CCNY opens resources and research center for immigrant students

Eight years in the making, The City College of New York’s Immigrant Student Center for Resources and Research officially opened on April 15, making it the third CUNY campus, after Brooklyn and John Jay Colleges, to have a dedicated immigrant student center.

Located in NAC 6/204, where it shares space with the CUNY Initiative on Immigration and Education and the CCNY Dream Team, the Center supports and guides immigrant students by providing them with the necessary resources to enroll in and to navigate college, and to complete their degrees. It serves students who are undocumented, have precarious immigration status, and are first-generation immigrants.

For example, many immigrant students have issues accessing higher education, said the Center’s interim director, Daniela Alulema. They may get intimidated by the process of applying for New York state residency and qualifying for in-state tuition and financial assistance.

“We need to make sure that undocumented students understand that higher education is a possibility for them,” she said.

Alulema is an embodiment of the immigrant experience. A native of Ecuador, her father graduated at the top of his engineering school class in Quito but had to forsake his dream of attending The City College because he had to go to work to support his young family. Coming to New York as an undocumented immigrant, she subsequently earned a degree from Baruch College and remained in the U.S. on a Deferred Action for Childhood Arrivals work permit. She served as director of programs at the think tank Center for Migration Studies for eight years before coming to CCNY.

 “An education at CUNY can be a life-changing experience,” she told the attendees at the official opening.

 In his introductory remarks, CCNY School of Education Dean Edwin M. Lamboy pointed out that, while this may be the third such center in the CUNY system, it is the first with a research component.

"The work to be done in this center aligns perfectly with the School of Ed's mission and the emphasis we place on preparing educators who are qualified and committed to teaching and leading diverse communities,” he said.

Professor of Bilingual Education & TESOL Tatayna Kleyn, the co-founder of the Center, said that its impetus began in 2012 with an email from undergraduate student Yatziri Tovar, a co-founder of the new Dream Team student club. She asked Kleyn to be the club’s faculty advisor.

The group “had the support of the New York state Youth Leadership Council and [they] began building the Dream Team from the ground up a dozen years ago,” said Kleyn. “They created a flyer and a presence on social media, and they were on a mission. And here we are, 12 years later, because of them.”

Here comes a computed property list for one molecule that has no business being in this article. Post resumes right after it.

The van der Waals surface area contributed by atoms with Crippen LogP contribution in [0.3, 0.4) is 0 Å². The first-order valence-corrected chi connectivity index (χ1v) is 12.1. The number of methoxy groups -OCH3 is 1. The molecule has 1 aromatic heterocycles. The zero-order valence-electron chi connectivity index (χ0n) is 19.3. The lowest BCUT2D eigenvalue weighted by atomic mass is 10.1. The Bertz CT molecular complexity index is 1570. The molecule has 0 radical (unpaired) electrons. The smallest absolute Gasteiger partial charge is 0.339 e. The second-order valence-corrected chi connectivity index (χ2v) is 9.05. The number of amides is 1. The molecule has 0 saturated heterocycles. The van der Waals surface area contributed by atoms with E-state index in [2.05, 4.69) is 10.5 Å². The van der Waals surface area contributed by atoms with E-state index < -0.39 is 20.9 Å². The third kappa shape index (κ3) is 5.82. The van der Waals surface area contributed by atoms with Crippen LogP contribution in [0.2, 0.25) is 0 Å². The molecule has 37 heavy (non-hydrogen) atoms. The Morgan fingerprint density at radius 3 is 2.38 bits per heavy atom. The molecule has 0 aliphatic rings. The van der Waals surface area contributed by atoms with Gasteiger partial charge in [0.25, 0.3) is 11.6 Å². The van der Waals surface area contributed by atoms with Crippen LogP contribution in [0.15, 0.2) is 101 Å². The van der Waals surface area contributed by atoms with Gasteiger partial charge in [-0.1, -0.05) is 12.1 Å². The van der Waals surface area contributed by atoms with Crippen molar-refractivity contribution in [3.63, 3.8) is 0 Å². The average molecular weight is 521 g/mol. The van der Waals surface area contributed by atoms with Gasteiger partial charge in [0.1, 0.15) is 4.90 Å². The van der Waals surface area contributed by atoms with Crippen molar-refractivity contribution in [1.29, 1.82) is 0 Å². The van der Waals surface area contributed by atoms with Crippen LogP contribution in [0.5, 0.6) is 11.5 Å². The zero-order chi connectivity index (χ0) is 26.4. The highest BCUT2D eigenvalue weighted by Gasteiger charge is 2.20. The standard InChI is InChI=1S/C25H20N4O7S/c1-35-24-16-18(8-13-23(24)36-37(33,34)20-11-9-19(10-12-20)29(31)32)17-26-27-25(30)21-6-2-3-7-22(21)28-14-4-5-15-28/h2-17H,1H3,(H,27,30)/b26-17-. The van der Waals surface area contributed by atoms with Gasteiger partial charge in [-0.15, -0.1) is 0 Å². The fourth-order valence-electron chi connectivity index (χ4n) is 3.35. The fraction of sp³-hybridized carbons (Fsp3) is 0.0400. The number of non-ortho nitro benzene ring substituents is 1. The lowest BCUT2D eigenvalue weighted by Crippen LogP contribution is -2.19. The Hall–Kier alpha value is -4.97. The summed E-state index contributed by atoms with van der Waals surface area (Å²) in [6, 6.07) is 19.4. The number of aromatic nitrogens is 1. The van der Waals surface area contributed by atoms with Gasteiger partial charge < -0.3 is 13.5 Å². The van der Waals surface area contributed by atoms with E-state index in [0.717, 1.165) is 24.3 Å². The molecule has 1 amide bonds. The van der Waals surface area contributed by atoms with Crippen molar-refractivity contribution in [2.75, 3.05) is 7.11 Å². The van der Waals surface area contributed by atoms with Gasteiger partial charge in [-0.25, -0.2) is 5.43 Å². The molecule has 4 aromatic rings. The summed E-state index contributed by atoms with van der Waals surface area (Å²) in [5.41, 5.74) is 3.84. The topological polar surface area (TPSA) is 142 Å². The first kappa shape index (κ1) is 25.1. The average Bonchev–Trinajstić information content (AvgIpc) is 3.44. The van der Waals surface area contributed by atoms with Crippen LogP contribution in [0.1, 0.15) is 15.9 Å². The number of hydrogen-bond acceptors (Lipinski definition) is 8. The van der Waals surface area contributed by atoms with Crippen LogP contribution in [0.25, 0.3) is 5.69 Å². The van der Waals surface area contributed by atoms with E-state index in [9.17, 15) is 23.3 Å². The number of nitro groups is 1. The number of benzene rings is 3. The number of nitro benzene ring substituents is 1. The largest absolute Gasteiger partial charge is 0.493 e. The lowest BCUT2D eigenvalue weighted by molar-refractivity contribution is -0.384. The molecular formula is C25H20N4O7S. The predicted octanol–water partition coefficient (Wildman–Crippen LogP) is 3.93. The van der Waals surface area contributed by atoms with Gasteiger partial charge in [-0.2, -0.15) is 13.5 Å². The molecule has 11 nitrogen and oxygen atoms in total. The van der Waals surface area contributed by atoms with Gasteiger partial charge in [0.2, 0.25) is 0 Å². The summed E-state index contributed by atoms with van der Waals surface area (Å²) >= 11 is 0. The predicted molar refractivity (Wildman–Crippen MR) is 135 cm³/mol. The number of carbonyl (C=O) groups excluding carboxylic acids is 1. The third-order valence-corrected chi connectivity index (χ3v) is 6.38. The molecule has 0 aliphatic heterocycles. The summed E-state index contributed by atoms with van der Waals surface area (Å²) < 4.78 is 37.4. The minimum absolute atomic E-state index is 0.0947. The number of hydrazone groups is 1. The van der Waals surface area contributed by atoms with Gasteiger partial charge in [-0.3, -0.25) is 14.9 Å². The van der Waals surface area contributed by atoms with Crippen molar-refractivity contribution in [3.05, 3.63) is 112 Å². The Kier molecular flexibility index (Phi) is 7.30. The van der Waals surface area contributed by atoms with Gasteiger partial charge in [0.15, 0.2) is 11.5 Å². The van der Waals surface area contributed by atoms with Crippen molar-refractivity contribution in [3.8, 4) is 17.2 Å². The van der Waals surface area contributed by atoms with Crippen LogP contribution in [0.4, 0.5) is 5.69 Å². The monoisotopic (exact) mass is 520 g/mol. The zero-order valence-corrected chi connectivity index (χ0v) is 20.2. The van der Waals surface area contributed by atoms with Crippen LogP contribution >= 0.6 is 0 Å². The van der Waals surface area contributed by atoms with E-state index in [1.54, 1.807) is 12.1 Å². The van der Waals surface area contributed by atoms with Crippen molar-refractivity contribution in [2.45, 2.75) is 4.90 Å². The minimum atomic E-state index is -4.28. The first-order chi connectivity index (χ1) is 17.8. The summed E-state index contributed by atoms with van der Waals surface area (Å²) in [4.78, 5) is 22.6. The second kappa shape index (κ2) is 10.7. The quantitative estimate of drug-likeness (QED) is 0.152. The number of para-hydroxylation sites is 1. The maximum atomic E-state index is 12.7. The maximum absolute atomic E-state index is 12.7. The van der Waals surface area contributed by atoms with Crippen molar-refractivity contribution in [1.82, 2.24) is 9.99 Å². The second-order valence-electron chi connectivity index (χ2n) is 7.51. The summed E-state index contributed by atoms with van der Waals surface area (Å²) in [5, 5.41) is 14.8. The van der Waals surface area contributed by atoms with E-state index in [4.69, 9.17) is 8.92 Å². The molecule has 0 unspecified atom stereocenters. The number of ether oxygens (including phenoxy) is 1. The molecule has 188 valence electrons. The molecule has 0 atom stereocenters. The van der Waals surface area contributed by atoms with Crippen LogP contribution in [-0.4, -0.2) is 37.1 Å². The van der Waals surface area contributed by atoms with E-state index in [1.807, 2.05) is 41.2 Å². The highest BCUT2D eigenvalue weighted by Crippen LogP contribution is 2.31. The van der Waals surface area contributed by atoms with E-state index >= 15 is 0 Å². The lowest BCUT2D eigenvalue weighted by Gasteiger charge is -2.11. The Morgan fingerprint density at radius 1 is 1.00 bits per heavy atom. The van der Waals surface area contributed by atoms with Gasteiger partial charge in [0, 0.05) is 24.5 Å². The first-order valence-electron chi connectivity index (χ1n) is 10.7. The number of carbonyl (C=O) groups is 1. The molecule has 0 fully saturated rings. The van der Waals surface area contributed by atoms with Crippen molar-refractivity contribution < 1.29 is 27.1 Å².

Tovar, a member of CCNY’s Class of 2017 who is now the senior manager of media relations at Make The Road New York, remembered “being a freshman, undocumented and the first in my family to attend college. It was exciting but also scary because I felt like I was the only undocumented student on campus.” From the beginnings of what she called “a safe space where undocumented students like us could talk, hang out and share anything from struggles to scholarship opportunities” came “a new place [that] will allow people to be connected and informed.”

CCNY President Vincent G. Boudreau noted the tenacity of those who advocated for the Center to become a reality.

"When the students and faculty presented the idea of this center to me, it was clearly a passion project for them, and great projects need impassioned, dedicated architects and advocates. They connected our core mission ⸺ social mobility and economic impact ⸺ to the work of supporting immigrant students," he said. "You don't get social mobility without providing a path forward for new Americans. You don't get the kind of economic impact we achieve without opening doors to new Americans."

The data provided by Cynthia Carvajal, CUNY’s director of Undocumented and Immigrant Student Programs, allowed for the administration to see the need for undocumented students at CCNY to receive targeted support to access financial aid, scholarships, in-state tuition rate, and internships available to them, said Kleyn.

About The City College of New York
Since 1847, The City College of New York has provided a high-quality and affordable education to generations of New Yorkers in a wide variety of disciplines. CCNY embraces its position at the forefront of social change. It is ranked #1 by the Harvard-based Opportunity Insights out of 369 selective public colleges in the United States on the overall mobility index. This measure reflects both access and outcomes, representing the likelihood that a student at CCNY can move up two or more income quintiles. Education research organization Degree Choices ranks CCNY #1 nationally among universities for economic return on investment. In addition, the Center for World University Rankings places CCNY in the top 1.8% of universities worldwide in terms of academic excellence. Labor analytics firm Emsi (now Lightcast) puts at $1.9 billion CCNY’s annual economic impact on the regional economy (5 boroughs and 5 adjacent counties) and quantifies the “for dollar” return on investment to students, taxpayers and society. At City College, more than 15,000 students pursue undergraduate and graduate degrees in eight schools and divisions, driven by significant funded research, creativity and scholarship. This year, CCNY launched its most expansive fundraising campaign, ever. The campaign, titled “Doing Remarkable Things Together” seeks to bring the College’s Foundation to more than $1 billion in total assets in support of the College mission. CCNY is as diverse, dynamic and visionary as New York City itself. View CCNY Media Kit.

Syd Steinhardt